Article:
This is the only edition of lithographs Chris Gollon ever made. It came about by chance. Whilst making a series of monotypes (one-off prints from smooth, un-etched plates), when the paper was pulled off one plate to reveal the image ‘The Dancing Philosopher (I)’ (see page 1 of Tamsin Pickeral’s biography), a very rare thing happened.
The ink remaining on the smooth aluminium plate was not the usual abstract mush that usually gets wiped off immediately. It was very unusual, but the ink seemed to have stayed roughly in the shape of the image. The Goldmark Atelier's master printmaker, Ian Wilkinson, immediately had the idea to flip the plate face down onto a lithographic stone, and to use the heavy etching press to press it down onto the stone, pushing the ink into the porous surface of the stone. The image then appeared in the stone, and Chris Gollon was asked to add more ink and brushstrokes where needed to make a slightly differing image. It then became possible to make a small edition of just 10 lithographs.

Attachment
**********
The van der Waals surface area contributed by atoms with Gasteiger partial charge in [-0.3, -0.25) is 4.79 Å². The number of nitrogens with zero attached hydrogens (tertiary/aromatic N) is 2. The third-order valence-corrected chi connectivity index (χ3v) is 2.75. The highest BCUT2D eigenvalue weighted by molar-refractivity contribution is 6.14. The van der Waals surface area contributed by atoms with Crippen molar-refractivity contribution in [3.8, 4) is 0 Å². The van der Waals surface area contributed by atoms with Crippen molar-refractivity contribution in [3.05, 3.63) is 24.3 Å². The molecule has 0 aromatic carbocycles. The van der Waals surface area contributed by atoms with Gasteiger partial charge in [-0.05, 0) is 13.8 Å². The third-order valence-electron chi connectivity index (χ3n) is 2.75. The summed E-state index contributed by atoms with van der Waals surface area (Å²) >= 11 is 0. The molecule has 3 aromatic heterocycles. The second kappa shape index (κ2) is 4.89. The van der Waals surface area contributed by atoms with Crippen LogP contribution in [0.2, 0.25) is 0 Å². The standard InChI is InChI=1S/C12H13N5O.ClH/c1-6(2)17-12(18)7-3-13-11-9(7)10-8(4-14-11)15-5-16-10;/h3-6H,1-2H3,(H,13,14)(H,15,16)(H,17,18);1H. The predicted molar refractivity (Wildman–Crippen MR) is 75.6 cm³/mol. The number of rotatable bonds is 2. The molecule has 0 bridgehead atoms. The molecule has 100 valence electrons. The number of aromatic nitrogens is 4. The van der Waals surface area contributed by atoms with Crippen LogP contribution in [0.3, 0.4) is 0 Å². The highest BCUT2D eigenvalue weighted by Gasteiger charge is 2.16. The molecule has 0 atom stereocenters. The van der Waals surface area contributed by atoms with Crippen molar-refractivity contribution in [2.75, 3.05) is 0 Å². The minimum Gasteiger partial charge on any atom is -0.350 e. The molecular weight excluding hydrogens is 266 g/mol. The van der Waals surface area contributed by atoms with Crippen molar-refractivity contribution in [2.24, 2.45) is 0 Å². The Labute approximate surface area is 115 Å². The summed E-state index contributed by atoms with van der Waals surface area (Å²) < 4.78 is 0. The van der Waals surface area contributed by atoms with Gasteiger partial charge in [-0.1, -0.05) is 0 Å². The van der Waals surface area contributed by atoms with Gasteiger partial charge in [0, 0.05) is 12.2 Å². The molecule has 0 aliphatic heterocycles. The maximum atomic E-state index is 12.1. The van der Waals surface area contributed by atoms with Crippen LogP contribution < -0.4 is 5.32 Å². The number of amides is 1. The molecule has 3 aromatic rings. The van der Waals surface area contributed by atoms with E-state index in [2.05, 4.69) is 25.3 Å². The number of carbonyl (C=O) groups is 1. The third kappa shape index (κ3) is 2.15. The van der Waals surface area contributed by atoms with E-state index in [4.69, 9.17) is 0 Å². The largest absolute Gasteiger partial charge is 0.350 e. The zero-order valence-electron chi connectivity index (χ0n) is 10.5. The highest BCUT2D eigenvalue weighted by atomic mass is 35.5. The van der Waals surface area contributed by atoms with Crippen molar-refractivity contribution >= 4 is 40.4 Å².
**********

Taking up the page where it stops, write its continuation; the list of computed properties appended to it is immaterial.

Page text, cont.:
Chris Gollon was delighted with the outcome and how the blacks differ when printed from stone, how they can become softer. He enjoyed and excelled in making monotypes, often re-importing the techniques used in this one-off printmaking process into his paintings. Tamsin Pickeral writes very well on this in her 2010 biography of Chris Gollon, entitled ‘Humanity in Art’, endorsed by Bill Bryson OBE.
Made by the artist at Goldmark Atelier in 2010, the edition was published by IAP Fine Art in 2010.